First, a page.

Frescotennis brands itself as “The Future of Dynamic Rally Sport.” It’s an alternative paddle sport for two to six players competing on a tennis court. It includes strategy, sprinting, cardio, teamwork and core fitness training. It’s played with handmade Brazilian fiberglass and carbon fiber paddles, along with high-velocity 50mm rubber balls.
Rowe said Frescotennis can be just for fun or super competitive – like in Japan, South Korea and the Philippines, foreign countries they are targeting. “There’s a universal appeal there for rally sports,” he said.
Along with those countries and Washington state, Frescotennis is also being marketed strongly in Florida.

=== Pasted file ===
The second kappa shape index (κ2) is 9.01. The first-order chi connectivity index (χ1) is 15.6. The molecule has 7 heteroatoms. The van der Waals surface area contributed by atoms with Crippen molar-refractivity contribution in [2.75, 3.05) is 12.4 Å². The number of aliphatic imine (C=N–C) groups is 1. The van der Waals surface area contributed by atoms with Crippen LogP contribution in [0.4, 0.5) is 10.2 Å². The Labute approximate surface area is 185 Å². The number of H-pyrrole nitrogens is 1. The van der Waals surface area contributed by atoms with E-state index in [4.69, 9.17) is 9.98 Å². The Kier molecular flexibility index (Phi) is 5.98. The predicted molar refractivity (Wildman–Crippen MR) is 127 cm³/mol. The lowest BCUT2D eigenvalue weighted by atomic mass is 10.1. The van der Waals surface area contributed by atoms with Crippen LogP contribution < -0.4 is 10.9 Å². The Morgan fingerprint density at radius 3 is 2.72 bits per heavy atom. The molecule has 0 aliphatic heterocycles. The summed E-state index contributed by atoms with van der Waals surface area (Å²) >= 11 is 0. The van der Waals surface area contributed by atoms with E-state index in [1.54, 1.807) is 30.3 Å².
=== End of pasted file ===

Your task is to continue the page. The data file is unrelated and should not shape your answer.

“It appeals to older people who can’t play tennis anymore,” Rowe said. “There are long-term consequences” with injuries such as tennis elbow. “People get dismayed when they can’t play tennis anymore.”
And, like many sports, it’s also good for “mental acuity,” Rowe said. “It enhances brain function” as there is a lot of strategy involved.
Easy on the body
Frescotennis is much easier on the body. Players who can’t serve anymore in tennis, “get their serve back,” with Frescotennis. “And the service game is so important. You can rack up a lot of points,” Rowe said.
Rowe’s career is in international investments, but marketing Frescotennis is quickly becoming his full-time job.
Florida, where the Frescobol is made for that beach game, is quickly taking to the sport. The owner of that company grew up in Brazil, but no one played the game when he moved to Florida, despite its high hispanic population. The popularity of that game is now branching out to include Frescotennis, Rowe said.
Roerig said since there are few sandy beaches in Washington state they’ve changed the game, making it so it can be played on tennis courts that are available here.